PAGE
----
“I heard you practicing your reading when I was making my rounds this morning. Your German accent is quite good,” Sewastian added, only to hear a short “Thank you” from the Kesseler boy.
Sig made little effort to mask his uneasiness. In response, the knight at the rear of the column chimed, “Should have heard him in Latin. I was breaking fast with Lorentz and I heard someone reciting Psalms. I turned around, expecting Brother Moritz or maybe Caspar, but there the boy was. Little Sigismund reads better than I,” he chuckled.
The leading knight joined, “I think the whole of Piltene reads better than you, Jorg!”
As the men bantered, Sig felt unfamiliarly safe. The paths grew more uneven and threatened to shake the boy off the rear of the horse. To the surprise of Sewastian, Sig placed his hands on the hips of the man to steady himself.
The revelry would not last though, mid riff, the leading Teuton was struck by a volley of rocks that streamed from both flanks of the path. At least two struck his helm, causing the man to lose balance and fall from his horse. Seeing their opportunity, five men lept from the tree line. Sig spun to see his attackers. Two charged Sewastian, two Jorg, and the last the lead. Those who moved for the mounted men carried rectangular shields and axes in their right hands while the man who approached the downed Teuton marched with a bearded axe that required both hands to wield.
The mount of Sewastian reared, throwing the surprised boy into the dirt. Dazed, Sig looked first to the man who he had rode with. With a powerful swing he knocked aside the shield of one of the inexperienced tribesmen and battered the other with strikes fueled by the sudden rush of adrenaline. The rear knight was less fortunate, however. The tribesmen had been too fast and reached his steed before he could draw his blade. With all their strength, they wrested the knight from his horse and made wild swings at his armored frame. It was the leading knight that Sig expected to meet his end first, though a glance to the front of the column conveyed hope. He had not been able to draw his weapon, but the aim of the axeman was poor. With a desperate roll and a spirited lunge, he managed to grapple his ambusher and the two wrestled for the weapon.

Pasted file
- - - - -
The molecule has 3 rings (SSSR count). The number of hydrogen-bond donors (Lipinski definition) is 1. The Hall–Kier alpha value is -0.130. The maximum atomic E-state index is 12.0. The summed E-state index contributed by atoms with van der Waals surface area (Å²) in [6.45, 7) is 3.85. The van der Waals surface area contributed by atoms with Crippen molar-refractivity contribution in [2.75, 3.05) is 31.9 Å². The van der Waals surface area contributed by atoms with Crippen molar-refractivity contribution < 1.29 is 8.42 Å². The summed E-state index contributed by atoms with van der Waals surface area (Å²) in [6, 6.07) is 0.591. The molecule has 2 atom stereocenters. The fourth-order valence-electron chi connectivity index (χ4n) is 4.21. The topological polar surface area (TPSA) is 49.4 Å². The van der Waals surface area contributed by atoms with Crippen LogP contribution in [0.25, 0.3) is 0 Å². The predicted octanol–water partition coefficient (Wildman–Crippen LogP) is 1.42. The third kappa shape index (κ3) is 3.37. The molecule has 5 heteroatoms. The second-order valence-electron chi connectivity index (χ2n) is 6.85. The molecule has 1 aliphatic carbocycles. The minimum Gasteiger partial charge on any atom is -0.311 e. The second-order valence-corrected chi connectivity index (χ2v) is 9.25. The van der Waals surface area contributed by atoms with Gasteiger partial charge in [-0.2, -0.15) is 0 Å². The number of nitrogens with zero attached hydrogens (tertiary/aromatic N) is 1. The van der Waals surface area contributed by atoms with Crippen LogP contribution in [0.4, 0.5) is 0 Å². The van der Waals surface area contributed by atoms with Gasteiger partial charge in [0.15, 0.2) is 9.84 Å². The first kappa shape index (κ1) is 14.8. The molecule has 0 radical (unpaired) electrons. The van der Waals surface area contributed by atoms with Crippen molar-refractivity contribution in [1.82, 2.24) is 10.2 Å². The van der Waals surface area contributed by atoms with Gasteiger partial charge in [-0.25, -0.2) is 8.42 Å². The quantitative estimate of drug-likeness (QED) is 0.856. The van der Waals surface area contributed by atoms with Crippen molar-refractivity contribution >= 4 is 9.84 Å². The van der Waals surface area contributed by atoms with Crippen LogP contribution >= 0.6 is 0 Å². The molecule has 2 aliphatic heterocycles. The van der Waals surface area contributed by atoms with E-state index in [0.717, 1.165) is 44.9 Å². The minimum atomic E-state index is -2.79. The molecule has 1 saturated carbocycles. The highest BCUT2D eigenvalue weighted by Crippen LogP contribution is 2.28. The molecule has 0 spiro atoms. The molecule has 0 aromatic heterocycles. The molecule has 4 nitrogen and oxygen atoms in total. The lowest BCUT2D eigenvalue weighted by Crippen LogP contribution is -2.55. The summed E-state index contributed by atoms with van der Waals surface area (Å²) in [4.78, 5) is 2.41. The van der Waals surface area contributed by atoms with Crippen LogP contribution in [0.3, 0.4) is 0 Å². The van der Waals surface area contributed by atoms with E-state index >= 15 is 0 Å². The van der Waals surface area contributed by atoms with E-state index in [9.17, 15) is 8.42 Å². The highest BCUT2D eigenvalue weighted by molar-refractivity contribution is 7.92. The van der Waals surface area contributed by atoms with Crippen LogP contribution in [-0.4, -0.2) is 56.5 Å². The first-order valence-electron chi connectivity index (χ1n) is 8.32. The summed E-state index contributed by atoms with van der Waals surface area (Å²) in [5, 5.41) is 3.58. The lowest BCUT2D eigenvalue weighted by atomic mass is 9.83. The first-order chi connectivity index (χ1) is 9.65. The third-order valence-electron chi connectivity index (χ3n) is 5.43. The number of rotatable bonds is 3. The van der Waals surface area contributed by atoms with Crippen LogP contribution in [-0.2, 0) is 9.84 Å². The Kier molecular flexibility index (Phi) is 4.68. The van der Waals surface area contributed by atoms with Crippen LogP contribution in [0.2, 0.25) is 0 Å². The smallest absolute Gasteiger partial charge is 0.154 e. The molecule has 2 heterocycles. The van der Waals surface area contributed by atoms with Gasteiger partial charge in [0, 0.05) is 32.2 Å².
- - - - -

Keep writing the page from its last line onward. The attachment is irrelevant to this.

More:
It that moment Sig had a choice… Sigismund chose the Germans. Scrambling on his stomach, Sig snatched the lost sword of Jorg and struggled to his feet. In a series of undisciplined swings, he sliced at the unsecured back of a man battering the downed knight. Blood sprayed in his mouth as he screamed.
With one guerilla dead, the tide of the struggle swung heavily in the favor of the Order. The lead wrestled control of the axe and sunk it deep into his would-be assassin. Sewastian, from his elevated position, faced little difficulty routing poorly armored opponents. The last tribesmen, caked in the blood of his friend, ran for the safety of the Labyrinthine wood he knew well. The cries of the butchered man sent a shudder through Sigismund.


The Lithuanian campaigns were not perfect. When it was hot, there was no shade, when it rained there was no cover, when it froze you did not know if your mount would slip on ice and toss you or trot unknowingly off a steep bank obscured by a great mound of powered snow. These were only the elements, however. Lithuanian horsemen were as deadly as they were swift. Lithuania, though, was a world better than this.
Nine years it had been since he rode north into the northern Baltic country. Nine years of flat, navigable riding. Today he was slogging through a bog that made the worst days on a flooded Nemunas seem a holiday. The swamp only thickened as his Friesen trudged northward. Well, perhaps Lithuania did have some swamps he rode through? There was that one battle, he thought, er, no, that was not considered quite a swamp was it? It was flooded, though it had just rained hard so it might not have been –